by Brian Litfin professor of theology
The topic of “white privilege” recently became a subject of campus discussion after a poster from the student group Embrace was vandalized. I contributed negatively to that discussion when I criticized the poster on Facebook. My post then went viral on Twitter and was picked up by the news media.
Although that gossip-fest involved a lot of sinful slander, it doesn’t excuse my own sin of having used harsh words against a respectable student group. The Lord used Colossians 4:6 to remind me that my speech should always be gracious. Under the Spirit’s conviction, I made a point of seeking forgiveness from all involved.
Underneath my snarky Facebook post, however, lies an issue that requires critique. While social media is a ridiculous place for this, a campus newspaper is the perfect venue. I would like to propose five reasons why the term ‘white privilege’ isn’t appropriate for Christian discourse. This language is taken straight from a radical and divisive secular agenda. As such, it should be subjected to the penetrating light of God’s Word.
Before I list my reasons, let me acknowledge that the term “white privilege” is intended to address an important topic. The problem is, the term itself is inflammatory, so the real topic goes unheard because of the offense. Here are five ways the term “white privilege” is objectionable to many in our community:
The term can imply corporate responsibility for others’ sin. Collective sin was operative in the covenant community of Israel, such as with Achan (Joshua 7). However, with the arrival of the New Covenant, individuals now stand or fall before God for their own actions (Jeremiah 31:29-30). According to scripture, “we will all stand before God’s judgment seat … each of us will give an account of ourselves to God” (Romans 14:10, 12). Therefore, an entire race should not be held accountable for the sins of individuals. It doesn’t work like that anymore.
The term can be an unloving use of the power of naming. In scripture, the act of naming something claims authority over its identity and destiny. Jesus did this when he gave Simon a new name: Peter (Matthew 16:18). However, it is one thing to name a friend or one’s own community for the sake of encouragement, and another to name someone for the purpose of criticism or shame. In so doing, we aggressively define others, stigmatize them, lump them together. But can billions of people really be described with the catch-all term “white” and then uniformly be assigned certain privileges? No. Such behavior is unloving because it forces simplistic categories on others that they themselves do not embrace.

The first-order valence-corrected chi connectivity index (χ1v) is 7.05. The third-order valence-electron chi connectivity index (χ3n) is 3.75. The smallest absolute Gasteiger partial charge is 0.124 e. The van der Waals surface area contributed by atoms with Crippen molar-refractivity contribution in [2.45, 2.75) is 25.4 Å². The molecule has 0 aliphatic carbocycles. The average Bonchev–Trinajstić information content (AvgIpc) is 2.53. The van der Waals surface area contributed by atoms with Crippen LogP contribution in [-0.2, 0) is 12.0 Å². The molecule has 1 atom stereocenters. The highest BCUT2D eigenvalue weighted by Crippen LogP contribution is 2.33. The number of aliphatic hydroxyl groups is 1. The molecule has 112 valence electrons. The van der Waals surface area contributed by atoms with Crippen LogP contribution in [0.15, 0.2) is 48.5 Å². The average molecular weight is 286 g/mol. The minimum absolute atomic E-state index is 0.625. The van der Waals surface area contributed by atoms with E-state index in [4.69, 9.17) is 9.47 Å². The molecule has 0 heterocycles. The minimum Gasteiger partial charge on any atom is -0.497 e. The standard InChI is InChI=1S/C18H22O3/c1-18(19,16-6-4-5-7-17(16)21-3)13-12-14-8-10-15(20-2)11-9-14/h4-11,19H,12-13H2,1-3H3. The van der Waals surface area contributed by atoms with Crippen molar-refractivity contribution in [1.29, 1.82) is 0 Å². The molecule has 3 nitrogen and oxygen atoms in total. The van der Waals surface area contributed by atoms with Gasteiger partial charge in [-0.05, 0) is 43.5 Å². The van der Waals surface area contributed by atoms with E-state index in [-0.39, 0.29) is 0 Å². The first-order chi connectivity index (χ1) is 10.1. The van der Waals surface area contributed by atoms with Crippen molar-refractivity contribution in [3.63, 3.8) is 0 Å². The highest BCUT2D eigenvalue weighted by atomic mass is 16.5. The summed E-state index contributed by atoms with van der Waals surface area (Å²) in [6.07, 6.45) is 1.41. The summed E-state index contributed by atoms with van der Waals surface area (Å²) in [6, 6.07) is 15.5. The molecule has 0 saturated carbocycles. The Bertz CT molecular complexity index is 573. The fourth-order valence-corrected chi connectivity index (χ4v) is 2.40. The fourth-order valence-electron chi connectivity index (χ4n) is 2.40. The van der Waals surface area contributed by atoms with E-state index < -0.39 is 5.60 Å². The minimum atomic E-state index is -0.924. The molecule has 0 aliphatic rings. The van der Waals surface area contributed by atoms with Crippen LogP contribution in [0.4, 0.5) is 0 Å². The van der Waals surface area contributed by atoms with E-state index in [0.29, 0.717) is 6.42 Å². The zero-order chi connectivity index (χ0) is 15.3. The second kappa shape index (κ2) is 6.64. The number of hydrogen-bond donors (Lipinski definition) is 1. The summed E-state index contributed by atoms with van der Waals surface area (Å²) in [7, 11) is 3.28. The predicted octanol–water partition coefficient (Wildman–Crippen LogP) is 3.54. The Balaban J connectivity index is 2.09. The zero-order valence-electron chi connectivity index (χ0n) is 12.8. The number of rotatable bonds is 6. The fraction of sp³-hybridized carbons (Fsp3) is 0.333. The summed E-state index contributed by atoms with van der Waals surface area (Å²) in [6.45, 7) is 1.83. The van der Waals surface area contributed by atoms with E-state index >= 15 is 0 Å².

The term can contradict God’s approval of the very things that convey historic privileges. Consider how some Americans of all races have reached privileged positions today: through stable family units that saved money and passed wealth to their descendants. Most Caucasians aren’t the offspring of slave owners, but merely of hard-working forefathers who did what was right. My own grandfather was an immigrant from Canada who scrimped and saved as a dry cleaner in Detroit. My dad was the first in his family to go to college. He went on to earn Ph.D.s at Purdue and Oxford. This certainly gave me privileges — but that is something God celebrates! The book of Proverbs repeatedly tells us that a life of diligent labor, careful family stewardship, and wise foresight will reap earthly rewards. “All hard work brings a profit” (Proverbs 14:23), and rightly so. Privilege is not something to be scorned, but only its exclusive and unjust use.
The term can display a critical spirit that misconstrues reality by highlighting only the negative. We must not buy into a Hunger Games mythology of vapid suburban elites entertaining themselves at the expense of others. In reality, the doors are not entirely shut to minorities today, nor are white people universally trying to close them. In fact, I often see a lot of “white love” as the American church reaches out to the needy. Why must we criticize our Caucasian brothers and sisters? The secular world does this, but it is unworthy of Christians. 1 Thessalonians 5:11 tells us to “encourage one another and build each other up.” Where sin does exist, the answer is not the ungodly modern practice of “calling it out.” Instead we are to offer gentle critique (Galatians 6:1; 2 Timothy 2:25) and cover the offense in love (Proverbs 10:12; 1 Pet. 4:8).
The term can blind us to the cry for social justice from the white oppressed. If white people are characterized as doing just fine, we can safely ignore them. But what about the Caucasian widow, the orphan, the sex trafficking victim, the mentally ill, the homeless, the imprisoned, the handicapped, the physically abused, the addict, the rural poor? All of these populations are filled with white people whose cry of suffering rises to the ear of God. Acts 6:1 speaks against the sin of excluding some from social justice based on racial divisions. When we characterize “white people” as being privileged, we unintentionally squelch the voices of the oppressed and make them invisible. This is a harmful by-product of using imprecise language borrowed from worldly unbelievers.
I suggest we should rip the term “white privilege” out of our discourse at Moody. The underlying issues that need to be addressed should be described with more wholesome, less divisive terminology. Though I grant my fellow Christians the right to disagree, I know I stand with many in our community who find this language repugnant. Why employ terms that divide the body of Christ? As students of God’s Word, let us draw our terminology from the Bible, not the wisdom of man.